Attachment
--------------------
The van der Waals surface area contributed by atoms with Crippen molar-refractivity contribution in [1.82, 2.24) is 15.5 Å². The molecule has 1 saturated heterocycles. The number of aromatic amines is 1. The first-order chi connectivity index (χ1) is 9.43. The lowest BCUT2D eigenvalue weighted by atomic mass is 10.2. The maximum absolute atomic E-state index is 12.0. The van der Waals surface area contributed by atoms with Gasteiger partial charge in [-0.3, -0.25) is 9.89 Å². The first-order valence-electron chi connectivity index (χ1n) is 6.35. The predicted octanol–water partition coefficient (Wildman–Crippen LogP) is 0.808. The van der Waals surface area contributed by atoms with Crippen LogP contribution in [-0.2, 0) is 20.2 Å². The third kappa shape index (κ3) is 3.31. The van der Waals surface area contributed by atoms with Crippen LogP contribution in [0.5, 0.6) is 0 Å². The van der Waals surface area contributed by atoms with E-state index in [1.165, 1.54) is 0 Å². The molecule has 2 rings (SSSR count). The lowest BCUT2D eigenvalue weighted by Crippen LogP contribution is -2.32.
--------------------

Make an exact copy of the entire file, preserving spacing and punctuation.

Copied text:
The van der Waals surface area contributed by atoms with Crippen molar-refractivity contribution in [1.82, 2.24) is 15.5 Å². The molecule has 1 saturated heterocycles. The number of aromatic amines is 1. The first-order chi connectivity index (χ1) is 9.43. The lowest BCUT2D eigenvalue weighted by atomic mass is 10.2. The maximum absolute atomic E-state index is 12.0. The van der Waals surface area contributed by atoms with Gasteiger partial charge in [-0.3, -0.25) is 9.89 Å². The first-order valence-electron chi connectivity index (χ1n) is 6.35. The predicted octanol–water partition coefficient (Wildman–Crippen LogP) is 0.808. The van der Waals surface area contributed by atoms with Crippen LogP contribution in [-0.2, 0) is 20.2 Å². The third kappa shape index (κ3) is 3.31. The van der Waals surface area contributed by atoms with Crippen LogP contribution in [0.5, 0.6) is 0 Å². The van der Waals surface area contributed by atoms with E-state index in [1.165, 1.54) is 0 Å². The molecule has 2 rings (SSSR count). The lowest BCUT2D eigenvalue weighted by Crippen LogP contribution is -2.32.